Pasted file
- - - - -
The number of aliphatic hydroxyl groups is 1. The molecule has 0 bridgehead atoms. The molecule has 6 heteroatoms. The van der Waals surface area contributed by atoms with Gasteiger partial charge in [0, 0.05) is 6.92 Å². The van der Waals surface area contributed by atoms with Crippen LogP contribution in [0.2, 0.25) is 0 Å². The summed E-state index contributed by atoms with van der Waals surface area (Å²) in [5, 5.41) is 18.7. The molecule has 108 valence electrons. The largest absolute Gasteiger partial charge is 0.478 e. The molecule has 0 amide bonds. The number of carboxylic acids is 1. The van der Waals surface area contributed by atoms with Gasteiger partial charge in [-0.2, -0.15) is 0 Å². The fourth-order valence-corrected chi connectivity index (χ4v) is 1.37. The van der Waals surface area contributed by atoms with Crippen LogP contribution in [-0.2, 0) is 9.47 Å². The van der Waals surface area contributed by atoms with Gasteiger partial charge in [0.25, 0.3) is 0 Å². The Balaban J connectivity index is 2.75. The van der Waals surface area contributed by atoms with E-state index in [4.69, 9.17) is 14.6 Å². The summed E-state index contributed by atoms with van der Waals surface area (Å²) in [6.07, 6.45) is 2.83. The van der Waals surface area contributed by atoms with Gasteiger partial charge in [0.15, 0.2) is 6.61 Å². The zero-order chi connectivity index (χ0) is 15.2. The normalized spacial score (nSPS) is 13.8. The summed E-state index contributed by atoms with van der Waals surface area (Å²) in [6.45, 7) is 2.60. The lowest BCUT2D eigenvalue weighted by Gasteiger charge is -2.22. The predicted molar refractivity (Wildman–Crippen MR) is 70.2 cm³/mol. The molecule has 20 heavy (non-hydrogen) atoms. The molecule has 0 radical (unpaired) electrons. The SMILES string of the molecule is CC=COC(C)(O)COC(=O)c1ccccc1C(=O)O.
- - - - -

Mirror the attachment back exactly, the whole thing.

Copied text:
The number of aliphatic hydroxyl groups is 1. The molecule has 0 bridgehead atoms. The molecule has 6 heteroatoms. The van der Waals surface area contributed by atoms with Gasteiger partial charge in [0, 0.05) is 6.92 Å². The van der Waals surface area contributed by atoms with Crippen LogP contribution in [0.2, 0.25) is 0 Å². The summed E-state index contributed by atoms with van der Waals surface area (Å²) in [5, 5.41) is 18.7. The molecule has 108 valence electrons. The largest absolute Gasteiger partial charge is 0.478 e. The molecule has 0 amide bonds. The number of carboxylic acids is 1. The van der Waals surface area contributed by atoms with Gasteiger partial charge in [-0.2, -0.15) is 0 Å². The fourth-order valence-corrected chi connectivity index (χ4v) is 1.37. The van der Waals surface area contributed by atoms with Crippen LogP contribution in [-0.2, 0) is 9.47 Å². The van der Waals surface area contributed by atoms with Gasteiger partial charge in [0.25, 0.3) is 0 Å². The Balaban J connectivity index is 2.75. The van der Waals surface area contributed by atoms with E-state index in [4.69, 9.17) is 14.6 Å². The summed E-state index contributed by atoms with van der Waals surface area (Å²) in [6.07, 6.45) is 2.83. The van der Waals surface area contributed by atoms with Gasteiger partial charge in [0.15, 0.2) is 6.61 Å². The zero-order chi connectivity index (χ0) is 15.2. The normalized spacial score (nSPS) is 13.8. The summed E-state index contributed by atoms with van der Waals surface area (Å²) in [6.45, 7) is 2.60. The lowest BCUT2D eigenvalue weighted by Gasteiger charge is -2.22. The predicted molar refractivity (Wildman–Crippen MR) is 70.2 cm³/mol. The molecule has 20 heavy (non-hydrogen) atoms. The molecule has 0 radical (unpaired) electrons. The SMILES string of the molecule is CC=COC(C)(O)COC(=O)c1ccccc1C(=O)O.